Atkins is for wimps: introducing the North Sea Oil Rigger's Diet

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Indy Lifestyle Online

Forget health farms, sushi bars and the Atkins diet. The healthiest place to eat may well be a North Sea oil rig.

An Oxford University study funded by the Health and Safety Executive shows that although the population in general is becoming increasingly obese, offshore oil workers are getting fitter. A new diet and lifestyle - implemented in the aftermath of 1980s research which showed riggers living dangerously unhealthy lives - promises to be a blueprint for office and construction workers up and down the country.

Where once it was chips with everything, with more oil on the food than under the rig, no longer. Today's menus include Waldorf salad, poached salmon, braised rice, seared tuna steak, and blue cheese and broccoli strudel.

New research shows that largely as a result of the changes, the obesity epidemic that has swept the country over the last two decades has passed the rigs by. The arrival of healthy diets, nutrition advice and exercise has seen half the men lose weight.

It comes two decades after a survey found that the workers were considerably more overweight than the male population ashore, with a much higher body mass index (BMI). At the time, diet took the brunt of the blame, largely because the rigs work 24 hours a day and meals and snacks are available around the clock. So much unhealthy food was eaten that concerns were raised about safety implications. Working on a rig could well be hazardous for obese people faced with narrow walkways and steep stairs or escape from small emergency exits.

So nutritionists and other experts were brought in. Now, research funded by the HSE offshore safety division shows there have indeed been big changes. "North Sea personnel do not appear to reflect current population trends towards increased BMI levels," said Dr Katharine Parkes of Oxford's experimental psychology department who led the study, reported in the journal Occupational Medicine. "This result accords with the emphasis now given to health promotion, particularly dietary change, on offshore installations."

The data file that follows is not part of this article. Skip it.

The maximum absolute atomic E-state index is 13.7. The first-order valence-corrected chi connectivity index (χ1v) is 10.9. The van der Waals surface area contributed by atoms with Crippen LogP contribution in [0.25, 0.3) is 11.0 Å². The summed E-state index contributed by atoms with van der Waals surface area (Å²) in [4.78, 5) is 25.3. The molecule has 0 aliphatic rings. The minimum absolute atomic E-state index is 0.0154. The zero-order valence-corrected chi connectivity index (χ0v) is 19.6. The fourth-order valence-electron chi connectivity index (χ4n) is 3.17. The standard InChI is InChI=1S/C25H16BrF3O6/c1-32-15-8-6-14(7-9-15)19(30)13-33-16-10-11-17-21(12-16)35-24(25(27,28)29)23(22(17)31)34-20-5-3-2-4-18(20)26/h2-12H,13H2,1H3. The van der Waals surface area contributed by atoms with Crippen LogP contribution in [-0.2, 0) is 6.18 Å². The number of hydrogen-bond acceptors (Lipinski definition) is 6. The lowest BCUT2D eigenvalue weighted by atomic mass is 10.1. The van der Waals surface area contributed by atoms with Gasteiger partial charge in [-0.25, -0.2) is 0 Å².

"The target of more than 25 per cent of those with excess weight reducing weight was exceeded twofold with a level of 50 per cent achieved,'' the report says. Dietary changes were matched by a lifestyle programme which identified smoking, weight and alcohol intake as particular health-related targets - though rigs are dry, hence the importance of food in the absence of other distractions.

As a sign of how far things have come, offshore menus this week feature Cajun bean soup, potted shrimps, feta and olive salad, risotto, grilled cod and Korean-style pork stir-fry. Two decades ago, it was chips with everything; much more red meat; burgers and pies; crisps and chocolate; and not a rocket leaf in sight.

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